Maintaining proper oral health care during pregnancy is very important for expecting mothers and their babies. Hormonal and other physiologic changes occurring during pregnancy can place a tremendous strain on a woman’s body including the mouth. Poor oral health of the mother before and during the pregnancy has been linked to poor outcomes such as premature or preterm births as well as low birthweight. Patients are encouraged to visit their dentists for routine dental checkups, cleanings and fillings. Even emergency treatments such as extractions, root canals or crowns can be safely performed during pregnancy and delaying such care may result in more complex problems.
Pregnancy and Periodontal Disease. Nearly 60% to 75% of pregnant women have gingivitis, an early stage of periodontal disease that occurs when the gums become red and swollen from inflammation that may be aggravated by hormonal changes during pregnancy. If gingivitis is not treated early on, the bone that supports the teeth can be lost and the gums can become infected. In some women, overgrowth of tissue called “pregnancy tumors” appear on the gums between the teeth. These are not cancers, but they may bleed easily and be painful. They can be treated and usually disappear after the baby is born.
Pregnancy and Dental Cavities. Pregnant women may be more prone to cavities and tooth decay for a number of reasons. Changes in a woman’s diet and oral hygiene habits during pregnancy can result in an increase in tooth decay. Increased snacking especially carbohydrate foods high in sugars and lead to an increase in acidity in the mouth which can cause decay. In addition, nausea and vomiting during pregnancy can also increase the amount of acid the mouth is exposed to which can eat away at the outer cover of the teeth (enamel) and can cause tooth decay. Treatment of tooth decay in pregnant women cannot only improve the oral health of the mother, but also helps to decrease the transmission of dental caries causing bacteria from the mother to the baby. The fact remains that one in 4 women of childbearing age have untreated cavities and children of mothers who have high levels of untreated cavities are more likely to have cavities as well.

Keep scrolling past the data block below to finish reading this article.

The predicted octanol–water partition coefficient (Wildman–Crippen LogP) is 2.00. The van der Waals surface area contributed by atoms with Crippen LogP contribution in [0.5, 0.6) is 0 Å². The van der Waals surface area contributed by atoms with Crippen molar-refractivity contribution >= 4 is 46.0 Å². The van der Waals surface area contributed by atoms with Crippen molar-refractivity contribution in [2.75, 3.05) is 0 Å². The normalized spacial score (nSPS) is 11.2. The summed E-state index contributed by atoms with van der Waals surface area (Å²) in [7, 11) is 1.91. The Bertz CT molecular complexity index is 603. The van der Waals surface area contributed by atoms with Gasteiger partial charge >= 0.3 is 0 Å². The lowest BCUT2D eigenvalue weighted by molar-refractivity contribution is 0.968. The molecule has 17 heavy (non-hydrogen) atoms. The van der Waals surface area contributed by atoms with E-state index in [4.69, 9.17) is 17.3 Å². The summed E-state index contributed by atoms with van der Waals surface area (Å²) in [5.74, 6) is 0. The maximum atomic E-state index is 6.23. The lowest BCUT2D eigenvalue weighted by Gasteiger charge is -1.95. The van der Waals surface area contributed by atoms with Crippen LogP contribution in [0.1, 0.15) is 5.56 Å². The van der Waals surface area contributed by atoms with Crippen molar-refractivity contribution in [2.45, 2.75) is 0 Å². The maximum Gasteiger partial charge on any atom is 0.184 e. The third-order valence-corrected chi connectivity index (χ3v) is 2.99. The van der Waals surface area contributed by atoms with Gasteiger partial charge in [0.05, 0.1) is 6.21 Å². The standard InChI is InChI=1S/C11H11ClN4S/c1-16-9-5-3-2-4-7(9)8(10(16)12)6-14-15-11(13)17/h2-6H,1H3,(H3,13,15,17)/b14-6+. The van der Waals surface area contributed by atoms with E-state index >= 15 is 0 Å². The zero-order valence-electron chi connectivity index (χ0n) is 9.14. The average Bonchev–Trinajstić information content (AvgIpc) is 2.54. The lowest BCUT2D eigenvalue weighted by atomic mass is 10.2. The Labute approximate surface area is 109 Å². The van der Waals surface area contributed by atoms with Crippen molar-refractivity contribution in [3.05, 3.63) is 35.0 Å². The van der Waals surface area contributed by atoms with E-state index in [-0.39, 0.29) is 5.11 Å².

X-rays During Pregnancy. Dental x-rays during pregnancy can be safely done. Routine x-rays, typically taken during annual exams, can usually be postponed until after the birth. X-rays may be needed to perform many dental procedures, especially emergency care. If they are needed, the dentist will use extreme caution to safeguard the mother and the baby by shielding the abdomen and thyroid. Advances in technology such as digital x-rays have made x-rays safer today than in past decades. According to the ADA (American Dental Association) and the ACOG (American College of Obstetricians and Gynecologists) having dental x-rays during a pregnancy is considered safe with appropriate shielding.
In conclusion, improving the oral health of the pregnant woman by proper home care and by visiting the dentist has the potential to reduce complications of dental disease during pregnancy and to reduce the risk of early childhood tooth decay in their children. In addition, improving the oral health of pregnant women may also lead to a reduction in premature and low weight deliveries. It is vital that health professionals work together to ensure that pregnant women receive proper oral health education, counseling and access to dental services. Getting a dental checkup is safe during pregnancy and is very important for your dental health. Please contact your dentist and set up an appointment today.
“Life is tough enough without have someone kicking you from the inside.” Rita Rudner